N-gram Language Models

Models that assign probabilities to sequences of words are called language models. An ngram is a sequence of n words: a 2-gram (or bigram) is a two-word sequence of words like “please turn”, “turn your”, or “your homework”, and a 3-gram (or trigram) is a three-word sequence of words like “please turn your”, or “turn your homework”.


To represent the probability of a particular random variable X_i taking on the value “the”, or P(X_i = \text{"the"}), use the simplification P(\text{the}).

A sequence of N words is represented either as w_1, \cdots , w_n or w_1^n.

Probability of a Sequence

For the joint probability of each word in a sequence having a particular value P(X = w_1, Y = w_2, Z = w_3, \cdots , W = w_n) use P(w_1,w_2, \cdots , w_n).

    \begin{equation*} 	P(w_1^n) = P(w_1)P(w_2|w_1)P(w_3|w_1^2) \cdots P(w_n|w_1^{n-1}) = \prod_{k=1}^{n}P(w_k|w_1^{k-1}) \end{equation*}

The intuition of the n-gram model is that instead of computing the probability of a word given its entire history, approximate the history by just the last few words.


The bigram model, for example, approximates the probability of a word given all the previous words P(w_n|w_1^{n-1}) by using only the conditional probability of the preceding word P(w_n|w_{n-1}).

    \begin{equation*} 	P(w_n|w_1^{n-1}) \approx P(w_n|w_{n-1}) \end{equation*}

This assumption that the probability of a word depends only on the previous word is also called a Markov assumption.

Thus, for a bigram

    \begin{equation*} 	P(w_1^n) \approx \prod_{k=1}^{n}P(w_k|w_{k-1}) \end{equation*}


The N-gram (which looks N - 1 words into the past) approximates the probability as follows

    \begin{equation*} 	P(w_n|w_1^{n-1}) \approx P(w_n|w_{n-(N-1)}^{n-1}) \end{equation*}

Parameter Estimation

Maximum Likelihood estimation is used to compute the parameters of an n-gram model. This process involves getting counts from a corpus, and normalizing the counts so that they lie between 0 and 1.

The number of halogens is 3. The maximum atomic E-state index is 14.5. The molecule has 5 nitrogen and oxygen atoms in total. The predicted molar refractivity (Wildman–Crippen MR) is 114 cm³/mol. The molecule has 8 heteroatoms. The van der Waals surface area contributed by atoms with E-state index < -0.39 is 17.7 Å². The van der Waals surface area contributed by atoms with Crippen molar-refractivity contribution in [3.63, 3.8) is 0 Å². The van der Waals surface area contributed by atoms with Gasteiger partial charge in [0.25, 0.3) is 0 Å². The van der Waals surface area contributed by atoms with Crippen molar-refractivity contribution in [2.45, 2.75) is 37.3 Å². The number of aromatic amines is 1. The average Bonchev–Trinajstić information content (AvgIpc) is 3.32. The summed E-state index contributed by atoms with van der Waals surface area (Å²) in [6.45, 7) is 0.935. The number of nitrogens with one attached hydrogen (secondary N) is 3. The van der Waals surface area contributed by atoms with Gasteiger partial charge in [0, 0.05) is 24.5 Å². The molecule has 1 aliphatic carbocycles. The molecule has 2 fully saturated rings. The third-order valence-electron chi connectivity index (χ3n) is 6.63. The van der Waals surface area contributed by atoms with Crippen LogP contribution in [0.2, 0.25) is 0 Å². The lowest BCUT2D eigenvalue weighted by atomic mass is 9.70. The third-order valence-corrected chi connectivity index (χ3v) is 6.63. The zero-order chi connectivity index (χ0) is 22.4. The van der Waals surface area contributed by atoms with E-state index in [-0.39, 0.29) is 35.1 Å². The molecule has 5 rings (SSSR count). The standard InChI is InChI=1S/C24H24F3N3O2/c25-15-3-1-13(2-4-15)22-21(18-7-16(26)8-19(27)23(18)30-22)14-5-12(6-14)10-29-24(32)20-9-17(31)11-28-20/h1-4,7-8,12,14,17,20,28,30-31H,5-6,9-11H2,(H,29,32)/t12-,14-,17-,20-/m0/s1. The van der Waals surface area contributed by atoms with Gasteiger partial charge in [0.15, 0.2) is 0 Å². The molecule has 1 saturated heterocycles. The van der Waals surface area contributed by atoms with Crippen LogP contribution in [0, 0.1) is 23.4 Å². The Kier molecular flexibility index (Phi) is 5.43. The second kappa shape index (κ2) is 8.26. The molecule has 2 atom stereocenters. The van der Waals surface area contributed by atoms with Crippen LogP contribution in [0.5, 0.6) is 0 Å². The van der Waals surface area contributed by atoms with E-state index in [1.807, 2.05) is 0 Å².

To compute a particular bigram probability of a word y given a previous word x, compute the count of the bigram C(xy) and normalize by the sum of all the bigrams that share the same first word x

    \begin{equation*} 	P(w_n|w_{n-1}) = \frac{C(w_{n-1}w_n)}{\sum_wC(w_{n-1}w)} \end{equation*}

The sum of all bigram counts that start with a given word w_{n-1} must be equal to the unigram count for that word w_{n-1}.

    \begin{equation*} 	P(w_n|w_{n-1}) = \frac{C(w_{n-1}w_n)}{C(w_{n-1})} \end{equation*}

For the general case of MLE N-gram parameter estimation:

    \begin{equation*} 	P(w_n|w_{n-(N-1)}^{n-1}) = \frac{C(w_{n-(N-1)}^{n-1}w_n)}{C(w_{n-(N-1)}^{n-1})} \end{equation*}


The perplexity (sometimes called PP for short) of a language model on a test set is the inverse probability of the test set, normalized by the number of words. The higher the conditional probability of the word sequence, the lower the perplexity. Consider the test set W = w_1w_2 \cdots w_N.

    \begin{equation*} 	PP(W) = P(w_1w_2 \cdots w_N)^{-\frac{1}{N}} = \sqrt[N]{\frac{1}{P(w_1w_2 \cdots w_N)}} = \sqrt[N]{\prod_{i=1}^{N}\frac{1}{P(w_i|w_1 \cdots w_{i-1})}}  \end{equation*}

For a bigram language model

    \begin{equation*} 	PP(W) = \sqrt[N]{\prod_{i=1}^{N}\frac{1}{P(w_i|w_{i-1})}} \end{equation*}

The more the information the n-gram gives about a word sequence, the lower the perplexity.


Smoothing is a technique to prevent a language models from assigning zero probability to unseen events.

The unsmoothed Maximum Likelihood Estimate of the unigram probability of the word w_i is its count c_i normalized by the total number of word tokens N.

    \begin{equation*} 	P(w_i) = \frac{c_i}{N} \end{equation*}

Laplace (add-one) Smoothing technique adds a one to all the bigram counts. Since there are V words in the vocabulary and each one was incremented, the denominator needs to be adjusted to take into account the extra V observations.

    \begin{equation*} 	P_{\text{Laplace}}(w_i) = \frac{c_{i}+1}{N+V} \end{equation*}

Comparing the two equations above

    \begin{equation*} 	c_i^* = (c_i + 1)\frac{N}{N + V} \end{equation*}

The adjusted count c^* describes how the smoothing affects the numerator.

The bigram probabilities follow the same technique

    \begin{align*} 	P_{\text{Laplace}}(w_n|w_{n-1}) &= \frac{C(w_{n-1}w_n) + 1}{\sum_w(C(w_{n-1}w) + 1)} = \frac{C(w_{n-1}w_n) + 1}{C(w_{n-1}) + V} \\ 	c^*(w_n|w_{n-1}) &= \frac{[C(w_{n-1}w_n) + 1] \cdot C(w_{n-1})}{C(w_{n-1}) + V} \end{align*}

An extension of the above technique is to add k instead of 1.

    \begin{equation*} 	P_{\text{Add-k}}(w_n|w_{n-1}) = \frac{C(w_{n-1}w_n) + k}{C(w_{n-1}) + kV} \end{equation*}


Interpolation is an approach to mix the probability estimates from all the n-gram estimators. The trigram, bigram, and unigram counts are weighed and combined. An example of simple linear interpolation is given below

    \begin{equation*} 	\hat P(w_n|w_{n-2}w_{n-1}) = \lambda_1P(w_n|w_{n-2}w_{n-1}) + \lambda_2P(w_n|w_{n-1}) + \lambda_3P(w_n) \end{equation*}

such that

    \begin{equation*} 	\sum_{i}\lambda_i = 1 \end{equation*}

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